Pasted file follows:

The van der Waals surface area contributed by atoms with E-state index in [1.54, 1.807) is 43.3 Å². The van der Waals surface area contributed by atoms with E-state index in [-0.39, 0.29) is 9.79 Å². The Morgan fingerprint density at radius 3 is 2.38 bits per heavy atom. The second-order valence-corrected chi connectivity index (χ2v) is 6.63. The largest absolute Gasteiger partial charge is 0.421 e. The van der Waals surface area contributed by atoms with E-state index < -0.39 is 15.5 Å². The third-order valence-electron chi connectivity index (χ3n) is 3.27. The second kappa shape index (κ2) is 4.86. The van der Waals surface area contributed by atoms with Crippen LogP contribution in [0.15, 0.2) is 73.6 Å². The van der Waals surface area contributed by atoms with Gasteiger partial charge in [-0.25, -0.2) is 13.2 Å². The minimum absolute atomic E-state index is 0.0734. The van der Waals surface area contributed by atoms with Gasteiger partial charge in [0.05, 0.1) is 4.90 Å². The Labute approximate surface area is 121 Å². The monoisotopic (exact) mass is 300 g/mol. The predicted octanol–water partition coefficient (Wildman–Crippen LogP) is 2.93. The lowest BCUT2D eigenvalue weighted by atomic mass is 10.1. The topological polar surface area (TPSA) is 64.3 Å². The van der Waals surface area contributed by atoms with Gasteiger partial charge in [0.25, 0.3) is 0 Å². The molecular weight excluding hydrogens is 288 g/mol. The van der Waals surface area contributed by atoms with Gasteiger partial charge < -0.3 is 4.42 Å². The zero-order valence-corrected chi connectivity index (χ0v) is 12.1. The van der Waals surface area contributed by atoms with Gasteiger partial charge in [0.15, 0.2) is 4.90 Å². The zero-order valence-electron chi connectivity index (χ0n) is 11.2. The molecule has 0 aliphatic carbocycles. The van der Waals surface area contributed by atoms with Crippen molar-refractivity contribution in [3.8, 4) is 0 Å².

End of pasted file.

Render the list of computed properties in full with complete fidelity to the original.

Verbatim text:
The van der Waals surface area contributed by atoms with E-state index in [1.54, 1.807) is 43.3 Å². The van der Waals surface area contributed by atoms with E-state index in [-0.39, 0.29) is 9.79 Å². The Morgan fingerprint density at radius 3 is 2.38 bits per heavy atom. The second-order valence-corrected chi connectivity index (χ2v) is 6.63. The largest absolute Gasteiger partial charge is 0.421 e. The van der Waals surface area contributed by atoms with E-state index < -0.39 is 15.5 Å². The third-order valence-electron chi connectivity index (χ3n) is 3.27. The second kappa shape index (κ2) is 4.86. The van der Waals surface area contributed by atoms with Crippen LogP contribution in [0.15, 0.2) is 73.6 Å². The van der Waals surface area contributed by atoms with Gasteiger partial charge in [-0.25, -0.2) is 13.2 Å². The minimum absolute atomic E-state index is 0.0734. The van der Waals surface area contributed by atoms with Gasteiger partial charge in [0.05, 0.1) is 4.90 Å². The Labute approximate surface area is 121 Å². The monoisotopic (exact) mass is 300 g/mol. The predicted octanol–water partition coefficient (Wildman–Crippen LogP) is 2.93. The lowest BCUT2D eigenvalue weighted by atomic mass is 10.1. The topological polar surface area (TPSA) is 64.3 Å². The van der Waals surface area contributed by atoms with Gasteiger partial charge in [0.25, 0.3) is 0 Å². The molecular weight excluding hydrogens is 288 g/mol. The van der Waals surface area contributed by atoms with Gasteiger partial charge < -0.3 is 4.42 Å². The zero-order valence-corrected chi connectivity index (χ0v) is 12.1. The van der Waals surface area contributed by atoms with Gasteiger partial charge in [0.15, 0.2) is 4.90 Å². The zero-order valence-electron chi connectivity index (χ0n) is 11.2. The molecule has 0 aliphatic carbocycles. The van der Waals surface area contributed by atoms with Crippen molar-refractivity contribution in [3.8, 4) is 0 Å².